Virtual Reality (VR) has really taken off over the last few years, and grown into several different platforms with significant software libraries. At PCMag.com, we try to test and review every one of them. We put each new and updated VR headset through its paces in PC Labs to determine how it stacks up against the competition. Here’s how we do it.
PC Labs consists of several rows of workbenches with computers and testing equipment. It’s good for most purposes, but pretty cramped for virtual reality. That’s why we perform most VR testing in a separate, isolated test room. Not only does it give us the space to test whole-room VR systems, it also means we can swing motion controllers around wildly without knocking over expensive electronics. It also means other people in the lab can’t surreptitiously take pictures of you playing in VR and post them online, because no one looks cool in a VR headset.
Our VR test space provides an area of about 15 by 15 feet where we can freely walk around and swing our arms in VR. A tall table sits against one wall, at a suitable height for our test PC. A shorter table sits against another wall, providing enough space for a large TV and any game console we want to test. This is useful for the PlayStation VR, and it ensures that we can test any Nintendo or Xbox VR system if they’re ever made. Brackets on the walls let us place positioning beacons and sensors, like the base stations used with the HTC Vive, to fully cover the test area.
For tethered PC-based VR systems, like the HTC Vive, the Oculus Rift, and Windows Mixed Reality headsets, we use a Razer Blade Pro gaming notebook as a primary computer. It’s a VR-ready PC with an Nvidia GTX 1080 GPU that has handled everything we’ve plugged into it. The only exception so far is the DisplayPort-only HTC Vive Pro; the Razer Blade Pro lacks DisplayPorts, and a DisplayPort-to-HDMI adapter didn’t enable the headset for testing, so we found an alternate gaming PC to test that headset. When changes like that have to be made, we adapt and detail any alterations in the testing process in our review.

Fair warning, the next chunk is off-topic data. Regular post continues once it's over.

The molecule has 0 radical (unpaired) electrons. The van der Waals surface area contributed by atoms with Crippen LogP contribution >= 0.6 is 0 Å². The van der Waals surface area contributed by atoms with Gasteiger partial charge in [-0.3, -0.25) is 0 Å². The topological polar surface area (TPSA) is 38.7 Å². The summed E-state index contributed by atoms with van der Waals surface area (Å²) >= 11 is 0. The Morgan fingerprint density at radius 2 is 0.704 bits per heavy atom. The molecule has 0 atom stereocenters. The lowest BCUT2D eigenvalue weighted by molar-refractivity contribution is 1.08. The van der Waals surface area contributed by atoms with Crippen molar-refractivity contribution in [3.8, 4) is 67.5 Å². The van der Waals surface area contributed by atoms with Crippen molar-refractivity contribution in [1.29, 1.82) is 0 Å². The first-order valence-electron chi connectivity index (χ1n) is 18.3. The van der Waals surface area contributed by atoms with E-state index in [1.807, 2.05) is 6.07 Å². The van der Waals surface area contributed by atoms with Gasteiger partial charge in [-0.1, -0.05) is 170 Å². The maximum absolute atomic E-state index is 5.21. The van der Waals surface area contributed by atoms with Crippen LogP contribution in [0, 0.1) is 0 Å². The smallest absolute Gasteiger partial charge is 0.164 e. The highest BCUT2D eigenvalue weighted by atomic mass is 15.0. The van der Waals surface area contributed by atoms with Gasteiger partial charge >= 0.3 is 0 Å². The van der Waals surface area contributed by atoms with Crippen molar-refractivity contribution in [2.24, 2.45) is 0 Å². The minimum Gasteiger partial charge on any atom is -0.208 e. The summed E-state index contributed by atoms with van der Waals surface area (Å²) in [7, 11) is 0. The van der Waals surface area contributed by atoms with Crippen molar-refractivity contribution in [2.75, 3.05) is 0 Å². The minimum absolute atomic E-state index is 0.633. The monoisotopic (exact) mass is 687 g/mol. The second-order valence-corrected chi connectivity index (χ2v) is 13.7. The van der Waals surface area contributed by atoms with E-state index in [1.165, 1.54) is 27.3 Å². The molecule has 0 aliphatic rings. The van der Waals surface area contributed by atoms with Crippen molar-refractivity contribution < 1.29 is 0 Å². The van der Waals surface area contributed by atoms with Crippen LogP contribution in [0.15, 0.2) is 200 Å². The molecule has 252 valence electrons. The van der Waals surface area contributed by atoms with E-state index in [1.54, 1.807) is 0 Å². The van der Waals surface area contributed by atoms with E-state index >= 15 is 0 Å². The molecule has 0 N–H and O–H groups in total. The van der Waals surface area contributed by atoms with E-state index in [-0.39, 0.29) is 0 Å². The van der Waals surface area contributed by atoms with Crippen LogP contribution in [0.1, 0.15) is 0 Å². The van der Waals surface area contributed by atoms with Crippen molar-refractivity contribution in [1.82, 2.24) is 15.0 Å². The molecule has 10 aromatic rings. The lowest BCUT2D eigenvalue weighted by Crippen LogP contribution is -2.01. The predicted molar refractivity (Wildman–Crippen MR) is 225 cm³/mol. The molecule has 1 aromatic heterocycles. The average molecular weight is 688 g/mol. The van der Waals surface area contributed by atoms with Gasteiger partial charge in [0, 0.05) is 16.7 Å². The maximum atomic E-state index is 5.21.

For the PlayStation VR we have both a PS4 Pro and a PS4 Slim. The PS4 Pro is the preferred system for PS VR because of its better specs, but the PS VR can also work with the standard PS4, and when needed we can test the headset and any games for it on either system.
For untethered VR headsets that use smartphones, like the Samsung Gear VR and the Google Daydream View, we have a series of high-end smartphones ready to plug in, including the Samsung Galaxy S9 and the Google Pixel 2.
For standalone VR headsets like the forthcoming Oculus Go and HTC Vive Focus, we can just use the headsets themselves. That is, after all, what standalone means: no PC, game system, or smartphone needed. This new category of VR headset is still in development, but we’ll be reviewing the first models as soon as they become available.
What We Look For
With the space set up and the hardware ready, we put on each new headset and start testing. Because there are so many different factors between VR platforms and most are reliant on other hardware to run, we don’t have a formal benchmarking system. Instead, we run a variety of VR software and games on each headset and take extensive notes on their performance.
Visual details and display performance are the biggest things we monitor when testing VR headsets. Not only does the resolution shown to each eye matter, but refresh rate and viewing angle can mean the difference between an immersive VR gaming experience or a bout of tunnel vision and motion sickness. The type of panel used, and even the pixel structure for each headset, can also affect how good VR software looks. We note how bright, dark, and colorful the display can get, and if the arrangement of the individual pixels can be clearly seen or (preferably) fades into an immersive picture.
Design and ergonomics are also important factors we consider when testing. While VR can affect different people in different ways, a well-built harness with proper padding and an easy-to-adjust headband can go a long way in making the experience enjoyable. We note if the headset is particularly heavy, if it puts uncomfortable pressure on parts of the head, and if the face mask forms a good seal against your eyes to keep outside light from getting in.
Software is another important factor, as different platforms support different games. The PlayStation VR is our current favorite as it supports more fully formed games than small-scale tech demos. You can also use the headset to play all non-PS VR software as a giant screen floating in front of your face, similar to the Virtual Desktop software available for the HTC Vive and the Oculus Rift.
If you’re interested in setting up VR for yourself, our guide to the top VR headsets can show you the difference between the various platforms. Choose the one that has the games you want, and enjoy your experience in an alternate reality.